On their way to Madina, Malik al-Ashtar and the delegation (one of whom was Kumayl ibn Ziyad) stopped at al-Rabathan to visit Abu Dharr al-Ghifari. Abu Dharr, who was a companion of Muhammad, and a firm supporter/companion of Ali, was banished to die in the desert of Al-Rabathan. At the time, 650 CE, Abu Dharr's health was deteriorating. Malik and the delegation then sat next to him. They were sorrowful that one of the great companions of the prophet was in such poor health. Malik told Abu Dhurr that they were on their way to Medina to meet with Uthman over the issue of al-Waleed. Upon hearing the news of al-Waleed, Abu Dhur became sad.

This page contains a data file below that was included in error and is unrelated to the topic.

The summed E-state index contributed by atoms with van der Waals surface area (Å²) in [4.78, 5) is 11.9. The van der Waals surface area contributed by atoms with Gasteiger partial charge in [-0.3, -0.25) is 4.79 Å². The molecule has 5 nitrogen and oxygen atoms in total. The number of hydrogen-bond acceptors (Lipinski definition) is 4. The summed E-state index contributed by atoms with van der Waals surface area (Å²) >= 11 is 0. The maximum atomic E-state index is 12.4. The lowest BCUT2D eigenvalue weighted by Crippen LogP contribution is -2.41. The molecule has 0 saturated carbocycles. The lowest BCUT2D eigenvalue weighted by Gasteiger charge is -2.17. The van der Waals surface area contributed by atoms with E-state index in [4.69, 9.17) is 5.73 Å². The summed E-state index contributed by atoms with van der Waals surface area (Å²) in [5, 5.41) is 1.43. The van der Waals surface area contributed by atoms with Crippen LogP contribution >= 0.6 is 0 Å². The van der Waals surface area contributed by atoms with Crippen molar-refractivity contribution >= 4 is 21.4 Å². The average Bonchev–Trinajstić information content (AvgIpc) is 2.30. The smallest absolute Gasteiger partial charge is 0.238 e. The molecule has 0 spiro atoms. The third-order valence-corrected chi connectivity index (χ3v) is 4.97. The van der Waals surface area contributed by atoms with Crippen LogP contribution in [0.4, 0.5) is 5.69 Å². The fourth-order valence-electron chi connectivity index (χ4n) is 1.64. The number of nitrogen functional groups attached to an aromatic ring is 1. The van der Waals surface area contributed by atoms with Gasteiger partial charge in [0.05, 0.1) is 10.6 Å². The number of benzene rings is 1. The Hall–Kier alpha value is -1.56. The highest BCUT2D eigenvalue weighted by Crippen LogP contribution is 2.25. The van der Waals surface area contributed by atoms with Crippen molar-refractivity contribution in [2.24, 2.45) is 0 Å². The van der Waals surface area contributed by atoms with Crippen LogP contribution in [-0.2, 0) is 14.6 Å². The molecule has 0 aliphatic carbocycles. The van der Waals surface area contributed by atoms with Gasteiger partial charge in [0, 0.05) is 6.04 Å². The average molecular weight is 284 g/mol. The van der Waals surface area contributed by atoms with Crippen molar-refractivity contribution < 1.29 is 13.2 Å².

After their visit at al-Rabathah, the delegation continued on their long journey to Medina. When they finally met Uthman, they communicated their concerns over al-Waleed's behaviors to him. Uthman took the same approach as al-Waleed had. He scolded them and told them to leave. This was mainly because he did not want to remove his half-brother from power.[2][3] As a result, the delegates became even more disappointed. Even, Aisha (daughter of Abu Bakr) was upset and called him a long bearded Jew for not removing al-Waleed as governor.[1]

The downfall of Uthman and Kumayl's resolution[edit]